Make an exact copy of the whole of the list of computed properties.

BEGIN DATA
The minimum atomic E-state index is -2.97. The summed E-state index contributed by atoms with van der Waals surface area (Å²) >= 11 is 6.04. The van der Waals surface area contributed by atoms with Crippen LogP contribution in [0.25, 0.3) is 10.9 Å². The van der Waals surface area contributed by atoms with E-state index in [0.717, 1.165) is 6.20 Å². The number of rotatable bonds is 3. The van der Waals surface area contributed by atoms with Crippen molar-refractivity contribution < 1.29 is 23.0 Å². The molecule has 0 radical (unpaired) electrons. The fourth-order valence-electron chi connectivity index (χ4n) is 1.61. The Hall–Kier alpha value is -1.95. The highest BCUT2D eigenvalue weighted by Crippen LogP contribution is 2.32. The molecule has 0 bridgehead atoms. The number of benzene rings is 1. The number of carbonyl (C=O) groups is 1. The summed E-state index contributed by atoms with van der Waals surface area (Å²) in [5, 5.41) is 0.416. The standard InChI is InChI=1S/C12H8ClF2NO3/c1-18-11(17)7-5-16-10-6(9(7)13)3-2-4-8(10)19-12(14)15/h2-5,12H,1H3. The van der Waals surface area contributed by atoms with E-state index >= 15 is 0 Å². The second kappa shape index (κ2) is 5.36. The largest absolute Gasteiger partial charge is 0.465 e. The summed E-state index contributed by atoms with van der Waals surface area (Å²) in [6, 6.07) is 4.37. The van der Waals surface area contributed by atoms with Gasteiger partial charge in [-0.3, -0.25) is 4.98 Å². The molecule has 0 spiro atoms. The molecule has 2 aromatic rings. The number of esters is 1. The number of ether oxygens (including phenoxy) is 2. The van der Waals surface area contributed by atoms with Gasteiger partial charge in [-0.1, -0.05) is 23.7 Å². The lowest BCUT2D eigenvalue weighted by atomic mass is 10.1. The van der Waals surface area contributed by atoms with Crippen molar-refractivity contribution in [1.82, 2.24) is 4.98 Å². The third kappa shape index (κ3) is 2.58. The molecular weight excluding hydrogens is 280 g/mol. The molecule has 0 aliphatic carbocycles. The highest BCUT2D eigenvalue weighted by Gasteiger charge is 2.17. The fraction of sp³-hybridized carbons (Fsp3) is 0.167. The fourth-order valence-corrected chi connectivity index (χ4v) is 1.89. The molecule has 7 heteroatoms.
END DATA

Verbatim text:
The minimum atomic E-state index is -2.97. The summed E-state index contributed by atoms with van der Waals surface area (Å²) >= 11 is 6.04. The van der Waals surface area contributed by atoms with Crippen LogP contribution in [0.25, 0.3) is 10.9 Å². The van der Waals surface area contributed by atoms with E-state index in [0.717, 1.165) is 6.20 Å². The number of rotatable bonds is 3. The van der Waals surface area contributed by atoms with Crippen molar-refractivity contribution < 1.29 is 23.0 Å². The molecule has 0 radical (unpaired) electrons. The fourth-order valence-electron chi connectivity index (χ4n) is 1.61. The Hall–Kier alpha value is -1.95. The highest BCUT2D eigenvalue weighted by Crippen LogP contribution is 2.32. The molecule has 0 bridgehead atoms. The number of benzene rings is 1. The number of carbonyl (C=O) groups is 1. The summed E-state index contributed by atoms with van der Waals surface area (Å²) in [5, 5.41) is 0.416. The standard InChI is InChI=1S/C12H8ClF2NO3/c1-18-11(17)7-5-16-10-6(9(7)13)3-2-4-8(10)19-12(14)15/h2-5,12H,1H3. The van der Waals surface area contributed by atoms with E-state index >= 15 is 0 Å². The second kappa shape index (κ2) is 5.36. The largest absolute Gasteiger partial charge is 0.465 e. The summed E-state index contributed by atoms with van der Waals surface area (Å²) in [6, 6.07) is 4.37. The van der Waals surface area contributed by atoms with Gasteiger partial charge in [-0.3, -0.25) is 4.98 Å². The molecule has 0 spiro atoms. The molecule has 2 aromatic rings. The number of esters is 1. The number of ether oxygens (including phenoxy) is 2. The van der Waals surface area contributed by atoms with Gasteiger partial charge in [-0.1, -0.05) is 23.7 Å². The lowest BCUT2D eigenvalue weighted by atomic mass is 10.1. The van der Waals surface area contributed by atoms with Crippen molar-refractivity contribution in [1.82, 2.24) is 4.98 Å². The third kappa shape index (κ3) is 2.58. The molecular weight excluding hydrogens is 280 g/mol. The molecule has 0 aliphatic carbocycles. The highest BCUT2D eigenvalue weighted by Gasteiger charge is 2.17. The fraction of sp³-hybridized carbons (Fsp3) is 0.167. The fourth-order valence-corrected chi connectivity index (χ4v) is 1.89. The molecule has 7 heteroatoms.